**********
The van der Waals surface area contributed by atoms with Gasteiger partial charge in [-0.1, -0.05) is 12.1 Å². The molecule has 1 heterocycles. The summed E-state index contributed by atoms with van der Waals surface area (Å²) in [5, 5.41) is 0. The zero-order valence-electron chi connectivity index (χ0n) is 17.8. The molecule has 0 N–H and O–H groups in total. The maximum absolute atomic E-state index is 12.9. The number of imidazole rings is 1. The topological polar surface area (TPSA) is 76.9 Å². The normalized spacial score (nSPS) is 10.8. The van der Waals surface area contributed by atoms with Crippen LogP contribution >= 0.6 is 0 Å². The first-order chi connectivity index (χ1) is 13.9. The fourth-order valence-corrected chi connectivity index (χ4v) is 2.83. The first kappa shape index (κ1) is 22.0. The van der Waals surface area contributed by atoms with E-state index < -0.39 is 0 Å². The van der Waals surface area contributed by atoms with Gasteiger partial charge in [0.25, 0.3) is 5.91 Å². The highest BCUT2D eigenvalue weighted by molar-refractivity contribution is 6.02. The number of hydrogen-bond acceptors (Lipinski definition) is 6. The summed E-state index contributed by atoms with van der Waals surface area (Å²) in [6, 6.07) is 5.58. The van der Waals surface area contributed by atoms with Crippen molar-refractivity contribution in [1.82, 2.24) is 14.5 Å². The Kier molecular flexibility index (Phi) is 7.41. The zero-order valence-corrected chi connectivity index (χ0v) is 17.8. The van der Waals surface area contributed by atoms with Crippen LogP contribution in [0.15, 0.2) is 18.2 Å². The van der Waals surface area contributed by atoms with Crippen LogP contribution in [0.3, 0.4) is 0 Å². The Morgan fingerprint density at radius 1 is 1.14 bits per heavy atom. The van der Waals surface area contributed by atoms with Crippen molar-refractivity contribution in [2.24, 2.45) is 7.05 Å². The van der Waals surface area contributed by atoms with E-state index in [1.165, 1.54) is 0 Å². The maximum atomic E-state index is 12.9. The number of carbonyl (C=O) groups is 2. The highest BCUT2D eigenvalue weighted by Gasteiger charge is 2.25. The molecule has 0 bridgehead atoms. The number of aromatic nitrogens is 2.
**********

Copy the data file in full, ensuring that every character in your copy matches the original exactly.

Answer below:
The van der Waals surface area contributed by atoms with Gasteiger partial charge in [-0.1, -0.05) is 12.1 Å². The molecule has 1 heterocycles. The summed E-state index contributed by atoms with van der Waals surface area (Å²) in [5, 5.41) is 0. The zero-order valence-electron chi connectivity index (χ0n) is 17.8. The molecule has 0 N–H and O–H groups in total. The maximum absolute atomic E-state index is 12.9. The number of imidazole rings is 1. The topological polar surface area (TPSA) is 76.9 Å². The normalized spacial score (nSPS) is 10.8. The van der Waals surface area contributed by atoms with Crippen LogP contribution >= 0.6 is 0 Å². The first-order chi connectivity index (χ1) is 13.9. The fourth-order valence-corrected chi connectivity index (χ4v) is 2.83. The first kappa shape index (κ1) is 22.0. The van der Waals surface area contributed by atoms with E-state index < -0.39 is 0 Å². The van der Waals surface area contributed by atoms with Gasteiger partial charge in [0.25, 0.3) is 5.91 Å². The highest BCUT2D eigenvalue weighted by molar-refractivity contribution is 6.02. The number of hydrogen-bond acceptors (Lipinski definition) is 6. The summed E-state index contributed by atoms with van der Waals surface area (Å²) in [6, 6.07) is 5.58. The van der Waals surface area contributed by atoms with Crippen molar-refractivity contribution in [1.82, 2.24) is 14.5 Å². The Kier molecular flexibility index (Phi) is 7.41. The zero-order valence-corrected chi connectivity index (χ0v) is 17.8. The van der Waals surface area contributed by atoms with Crippen LogP contribution in [0.15, 0.2) is 18.2 Å². The van der Waals surface area contributed by atoms with Crippen LogP contribution in [0.3, 0.4) is 0 Å². The Morgan fingerprint density at radius 1 is 1.14 bits per heavy atom. The van der Waals surface area contributed by atoms with Crippen molar-refractivity contribution in [2.24, 2.45) is 7.05 Å². The van der Waals surface area contributed by atoms with E-state index in [1.165, 1.54) is 0 Å². The maximum atomic E-state index is 12.9. The number of carbonyl (C=O) groups is 2. The highest BCUT2D eigenvalue weighted by Gasteiger charge is 2.25. The molecule has 0 bridgehead atoms. The number of aromatic nitrogens is 2.